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In a pitching duel between two aces, Jordan Weber and Missouri softball were defeated 2-1 in their first game of the super regional against Odicci Alexander and James Madison.

Tight matchups are not a new occurrence between these two ballclubs, as they went eight innings last season in an 8-7 win for the Dukes. The two play again at 6 p.m. Saturday, and James Madison has the chance to punch its ticket to the Women's College World Series for the first time.

Friday’s win was the 28th consecutive for the Colonial Athletic Association champion James Madison.

“We’ve been through a lot of pressure, but holy moly,” JMU coach Loren LaPorte said. “It took everybody. It was just such a big team win and I don’t think I’ve ever been a part of a game like that in my entire life.”

The game was one for the cinemas. With a late first pitch under the lights in front of a record crowd of 2,632 and a raucous section of away supporters paired with the energy of the home fans, the two battled for the upper hand in the series. It was characterized by long at-bats and a home plate umpire with a flair for dramatic delayed calls.

The game was an intense matchup between Alexander and Weber from the beginning. Alexander threw 10 strikeouts, and Weber threw nine.

“(Weber’s) a really good pitcher,” Alexander said. “I know that as a batter because I’m on both sides of the ball.”

Before the seventh inning, there was only one hit on the scoreboard between the teams — a single from Missouri’s Brooke Wilmes in the bottom of the third. The only other baserunners that reached for either side were walked.

Then came the seventh inning.

Heading into her 13th consecutive hitless inning with a misting rain beginning to settle on players and spectators, Weber faced Alexander in the batter’s box. In a bit of a different battle between the pitchers, Alexander hit a chopper to shortstop Jenna Laird, who was unable to throw her out at first.

“It wasn’t the biggest hit,” Alexander said with a light giggle. “Just one little spark can spark us up.”

The Dukes went on to get the bases loaded. Pinch hitter Emily Phillips stepped up to the plate. With a pop to left that Missouri hitters have described as a “poster” in the past, she brought Alexander home for the first run of the game.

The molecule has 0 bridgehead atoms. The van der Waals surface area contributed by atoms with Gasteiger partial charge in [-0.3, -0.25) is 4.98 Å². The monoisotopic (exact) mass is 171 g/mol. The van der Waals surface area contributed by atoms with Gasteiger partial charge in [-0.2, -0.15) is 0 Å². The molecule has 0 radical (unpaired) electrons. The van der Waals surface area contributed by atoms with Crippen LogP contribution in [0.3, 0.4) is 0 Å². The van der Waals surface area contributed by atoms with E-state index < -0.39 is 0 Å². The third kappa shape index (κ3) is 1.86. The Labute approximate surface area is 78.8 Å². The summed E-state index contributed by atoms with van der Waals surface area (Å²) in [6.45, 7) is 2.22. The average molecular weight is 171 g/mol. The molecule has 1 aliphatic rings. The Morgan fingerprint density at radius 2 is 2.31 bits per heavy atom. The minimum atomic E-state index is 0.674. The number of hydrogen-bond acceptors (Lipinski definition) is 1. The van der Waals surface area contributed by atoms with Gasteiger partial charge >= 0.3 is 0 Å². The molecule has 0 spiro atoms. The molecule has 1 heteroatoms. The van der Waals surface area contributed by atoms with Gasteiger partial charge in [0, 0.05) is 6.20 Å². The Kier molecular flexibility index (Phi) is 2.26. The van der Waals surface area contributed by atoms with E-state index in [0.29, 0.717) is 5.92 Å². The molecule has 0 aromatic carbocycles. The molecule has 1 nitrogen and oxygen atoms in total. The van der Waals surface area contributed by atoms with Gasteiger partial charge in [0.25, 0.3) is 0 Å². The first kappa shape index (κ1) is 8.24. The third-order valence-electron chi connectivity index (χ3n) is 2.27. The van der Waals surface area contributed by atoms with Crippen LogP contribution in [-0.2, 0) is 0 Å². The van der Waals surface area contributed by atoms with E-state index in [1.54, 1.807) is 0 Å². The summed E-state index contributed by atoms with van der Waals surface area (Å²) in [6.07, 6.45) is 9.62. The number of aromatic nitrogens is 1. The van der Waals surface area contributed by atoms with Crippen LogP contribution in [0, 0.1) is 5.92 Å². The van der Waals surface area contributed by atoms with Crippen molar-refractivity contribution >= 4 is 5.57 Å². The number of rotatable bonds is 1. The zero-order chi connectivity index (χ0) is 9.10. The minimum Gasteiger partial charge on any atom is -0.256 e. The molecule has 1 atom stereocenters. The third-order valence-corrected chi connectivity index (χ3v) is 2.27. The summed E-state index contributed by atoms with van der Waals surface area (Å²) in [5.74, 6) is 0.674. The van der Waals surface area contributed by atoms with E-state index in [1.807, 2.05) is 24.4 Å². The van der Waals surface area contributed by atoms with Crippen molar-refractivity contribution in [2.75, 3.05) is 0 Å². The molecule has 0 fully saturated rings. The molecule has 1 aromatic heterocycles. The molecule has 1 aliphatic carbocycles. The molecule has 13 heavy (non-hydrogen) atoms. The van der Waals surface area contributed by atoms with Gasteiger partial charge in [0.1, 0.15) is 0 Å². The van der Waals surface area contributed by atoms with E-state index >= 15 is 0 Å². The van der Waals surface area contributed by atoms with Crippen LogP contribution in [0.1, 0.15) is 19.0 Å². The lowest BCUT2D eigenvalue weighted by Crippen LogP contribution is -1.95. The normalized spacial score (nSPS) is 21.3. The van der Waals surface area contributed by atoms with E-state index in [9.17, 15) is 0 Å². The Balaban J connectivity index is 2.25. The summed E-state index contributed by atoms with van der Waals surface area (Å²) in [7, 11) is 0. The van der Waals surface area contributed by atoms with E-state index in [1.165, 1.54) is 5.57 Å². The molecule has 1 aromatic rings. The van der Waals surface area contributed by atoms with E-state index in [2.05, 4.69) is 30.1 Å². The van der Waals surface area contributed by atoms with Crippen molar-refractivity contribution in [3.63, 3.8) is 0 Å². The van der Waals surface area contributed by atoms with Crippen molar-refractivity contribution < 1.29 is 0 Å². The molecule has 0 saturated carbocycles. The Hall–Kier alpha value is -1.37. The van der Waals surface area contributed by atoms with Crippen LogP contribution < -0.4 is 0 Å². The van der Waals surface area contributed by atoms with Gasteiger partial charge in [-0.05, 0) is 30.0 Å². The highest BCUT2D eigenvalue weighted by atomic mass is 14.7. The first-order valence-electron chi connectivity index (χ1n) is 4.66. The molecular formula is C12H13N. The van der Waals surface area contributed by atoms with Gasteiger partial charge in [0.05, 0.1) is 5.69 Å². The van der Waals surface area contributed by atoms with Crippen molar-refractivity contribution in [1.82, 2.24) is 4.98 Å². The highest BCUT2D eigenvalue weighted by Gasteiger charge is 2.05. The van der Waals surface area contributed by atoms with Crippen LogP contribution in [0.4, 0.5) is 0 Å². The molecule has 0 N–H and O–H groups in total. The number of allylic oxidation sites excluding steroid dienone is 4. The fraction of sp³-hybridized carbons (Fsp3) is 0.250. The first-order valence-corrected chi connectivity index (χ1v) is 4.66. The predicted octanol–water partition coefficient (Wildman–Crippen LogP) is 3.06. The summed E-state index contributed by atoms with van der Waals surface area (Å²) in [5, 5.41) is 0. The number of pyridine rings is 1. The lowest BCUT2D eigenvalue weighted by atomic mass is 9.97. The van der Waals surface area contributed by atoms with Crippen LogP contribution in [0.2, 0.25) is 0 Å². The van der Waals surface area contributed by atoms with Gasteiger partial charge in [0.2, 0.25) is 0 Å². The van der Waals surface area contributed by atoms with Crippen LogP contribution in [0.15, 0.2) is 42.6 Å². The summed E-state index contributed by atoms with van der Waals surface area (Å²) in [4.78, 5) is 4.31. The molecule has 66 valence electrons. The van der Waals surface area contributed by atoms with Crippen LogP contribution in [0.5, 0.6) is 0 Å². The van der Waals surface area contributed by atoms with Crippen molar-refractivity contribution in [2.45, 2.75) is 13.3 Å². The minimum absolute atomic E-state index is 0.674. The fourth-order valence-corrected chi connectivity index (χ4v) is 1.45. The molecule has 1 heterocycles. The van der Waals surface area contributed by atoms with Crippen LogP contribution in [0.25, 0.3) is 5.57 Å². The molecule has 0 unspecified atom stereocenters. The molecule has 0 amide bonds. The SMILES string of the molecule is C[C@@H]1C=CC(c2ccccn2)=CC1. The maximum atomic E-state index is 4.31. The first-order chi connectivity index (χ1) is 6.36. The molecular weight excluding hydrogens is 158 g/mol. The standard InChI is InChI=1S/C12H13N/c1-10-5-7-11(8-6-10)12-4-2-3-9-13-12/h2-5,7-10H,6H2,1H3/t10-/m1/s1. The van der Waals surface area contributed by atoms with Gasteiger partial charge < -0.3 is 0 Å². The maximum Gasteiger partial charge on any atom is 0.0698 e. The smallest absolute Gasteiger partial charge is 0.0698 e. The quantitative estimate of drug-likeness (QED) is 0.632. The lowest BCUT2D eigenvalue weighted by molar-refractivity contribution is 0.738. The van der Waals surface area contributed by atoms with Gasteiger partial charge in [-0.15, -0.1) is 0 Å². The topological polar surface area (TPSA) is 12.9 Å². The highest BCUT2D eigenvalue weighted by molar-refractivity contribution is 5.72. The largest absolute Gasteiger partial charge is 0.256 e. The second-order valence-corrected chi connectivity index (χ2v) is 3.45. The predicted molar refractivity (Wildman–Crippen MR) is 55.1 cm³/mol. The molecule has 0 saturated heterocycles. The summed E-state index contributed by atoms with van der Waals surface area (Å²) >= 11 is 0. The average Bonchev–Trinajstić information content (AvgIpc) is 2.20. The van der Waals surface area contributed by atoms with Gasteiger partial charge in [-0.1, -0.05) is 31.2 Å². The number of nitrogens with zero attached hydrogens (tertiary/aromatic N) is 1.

A sacrifice fly from catcher Lauren Bernett added another run to the Dukes' tally to make it 2-0.

“We got the bases loaded and scored a couple runs,” Alexander said. “That’s pretty much all I really needed to spark that moment. I’m glad I beat it out.”

The bottom of the seventh offered Missouri a lifeline.

Cayla Kessinger was walked and replaced by pinch runner Hannah McGivern to put a Tiger on base.

Emma Raabe then stepped up to the plate. Another walk.

Then Casidy Chaumont struck out.

Kendyll Bailey stepped up to the plate. Another walk.

Pinch hitter Alex Honnold stepped up to the plate in place of Abby George. Another walk.

McGivern touched home plate for free to make it a one-run game.

With a 2-1 game, two outs and the bases loaded, the crowd came to life. “Let’s go Tigers” chants echoed in unison across the stadium and competed with “JMU” chants from behind the Dukes’ dugout. Into the left-handed batter’s box stepped Wilmes.

Wilmes, who has arguably been Missouri’s top performer in the NCAA Tournament stepped up with the chance to walk it off. Down 0-2 in the count, Wilmes found a pitch that she liked. Through the dripping bats and with the rally caps on in the dugout, Wilmes made contact.

But her contact was a little bit underneath, and Alexander had the last laugh. The ball flew into left and was a simple grab for Kate Gordon to end the game, as a visibly distraught Wilmes sunk to a crouch at first.

“Alexander threw an unbelievable game,” Missouri coach Larissa Anderson said. “I tip my cap to her. She fought. She did everything she was supposed to do.”

The Tigers left the game frustrated on both sides of the ball. Missouri’s typically bombarding offense was held to just a single, and the defense was unable to get control of the seventh inning after some short hits.

“We gotta put more balls in play,” Anderson said. “We gotta be able to hit the ball hard. We really didn’t hit the ball hard at all today. I thought Jordan threw an unbelievable game and it’s frustrating to get beat on some infield hits.”

Weber was dealt her first ever collegiate postseason defeat, which saw her season record drop to 12-6. Alexander remains perfect on the season, with a 15-0 record heading into the Saturday game that she is near-certain to start in.

“It’s a little frustrating losing a game like that since it was a rubber match,” Weber said. “But props to (Alexander) for going into the seventh and finishing out that game.”

Ahead of Saturday’s do-or-die matchup, Anderson left her team with a message of giving everything they have in order to save the season and force a game three.

“(The message is) that tomorrow’s not our last game,” Anderson said. “You gotta lay it all on the field. You can’t be afraid of the result, you can’t hold back, you gotta give it everything you have every single pitch, because if you don’t, you’re gonna regret it.”

This article originally ran on

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